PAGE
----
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Great thread. Putting things in a proper perspective the audio companies would go broke aiming at the sq crowd. At any competition how man competitors are actually entering? It’s a tiny number compared to the overall consumers out there. The people on the competition circuit know what’s out there and what needs to be done. Most people just want something that goes bump in the night.
But to the op question there are a lot of subs out there even subs labeled spl that can accurately produce the sub stage as well as any other sub. As stated it’s about the box and install to a large degree. Sure some of the one note wonders are out there but most people know which one those are.
But advertisers know the flash is what attracts customers and advertising big number spl subs is what attracts young buyers because that’s what we all wanted when we started. Now I love a balanced system but my first system was nothing but a ground pounder and all my friends did the same. Lets face it, this is the only place sq folks are going to get the real deal on audio.
 

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I've also noticed that SPL subwoofers generally have a higher FS than I would like to use, but it's not always the case. To the point of inductance and shorting rings, I know that Sundown and SSA use aluminum shorting rings, off the top of my head.

The usefulness of low inductance for subwoofers is at least debatable...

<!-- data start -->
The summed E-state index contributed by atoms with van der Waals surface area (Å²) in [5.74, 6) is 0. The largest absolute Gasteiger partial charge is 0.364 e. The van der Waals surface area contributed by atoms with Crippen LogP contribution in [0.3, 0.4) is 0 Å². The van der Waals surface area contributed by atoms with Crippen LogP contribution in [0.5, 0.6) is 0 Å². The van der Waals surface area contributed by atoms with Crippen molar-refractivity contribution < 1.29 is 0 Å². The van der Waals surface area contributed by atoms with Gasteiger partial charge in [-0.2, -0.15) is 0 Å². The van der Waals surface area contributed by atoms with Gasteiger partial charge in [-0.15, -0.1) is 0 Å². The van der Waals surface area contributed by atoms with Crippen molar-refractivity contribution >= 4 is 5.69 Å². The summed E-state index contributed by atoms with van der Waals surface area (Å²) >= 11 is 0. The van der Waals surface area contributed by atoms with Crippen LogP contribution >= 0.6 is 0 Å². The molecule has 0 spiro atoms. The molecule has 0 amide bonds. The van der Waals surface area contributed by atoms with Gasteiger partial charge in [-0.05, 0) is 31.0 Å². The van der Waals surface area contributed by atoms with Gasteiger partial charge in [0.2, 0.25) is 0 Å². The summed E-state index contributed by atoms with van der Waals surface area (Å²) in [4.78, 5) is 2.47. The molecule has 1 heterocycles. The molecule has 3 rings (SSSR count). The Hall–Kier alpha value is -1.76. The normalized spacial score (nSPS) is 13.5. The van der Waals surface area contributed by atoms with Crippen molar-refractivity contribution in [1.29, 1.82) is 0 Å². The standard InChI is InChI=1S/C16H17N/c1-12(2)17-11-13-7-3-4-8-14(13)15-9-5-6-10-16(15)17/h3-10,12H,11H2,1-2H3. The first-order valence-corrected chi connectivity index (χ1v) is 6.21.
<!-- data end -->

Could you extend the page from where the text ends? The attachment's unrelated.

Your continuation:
the importance of low inductance in sub drivers - Techtalk Speaker Building, Audio, Video Discussion Forum
Not sure how many people are aware, but you can contact DD Audio and have subs custom built for your application. Even their Neo-motored Z series can be built with ultra light cones and softer suspension.

Most of the DD subs sold at the shop I was at in the past were custom built units. People liked the idea of getting a sub built that has a look they like and performs like they'd expect.
 

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There generally seems to be a dismissive attitude towards subwoofers that come from manufacturers that are popular with the SPL crowd, such as Sundown Audio, Digital Designs, Fi, SSA, ect. for SQ purposes. Is this warranted?

I absolutely understand there are subwoofers that are made specifically for one note "burping" with mega x-max ratings. Even so, I feel there are many drivers from these companies that are well engineered, have low distortion, and are able to play quite accurately when given the chance (and proper enclosure). What does everyone else think?
Many times it's stuff that I wouldn't even bother to consider- 15" drivers? 1200W rated subs, huge x deep baskets (total PITA to install in factory locations), lights, bling.

I prefer the Audiophile look and marketing, conservative and stealth. SPL is vulgar, expensive, marketed to to "Bros" with flat-brimmed hats, and who knows if it actually sounds nice? It's always put into SPL builds- which I'm not into. Not my scene.
 

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Many times it's stuff that I wouldn't even bother to consider- 15" drivers? 1200W rated subs, huge x deep baskets (total PITA to install in factory locations), lights, bling.

I prefer the Audiophile look and marketing, conservative and stealth. SPL is vulgar, expensive, marketed to to "Bros" with flat-brimmed hats, and who knows if it actually sounds nice? It's always put into SPL builds- which I'm not into. Not my scene.
Much of what you've said here has very little to do with the equipment and is just a general dislike of the SPL crowd.

But then there's your sig...
Life was much easier when only SPL mattered.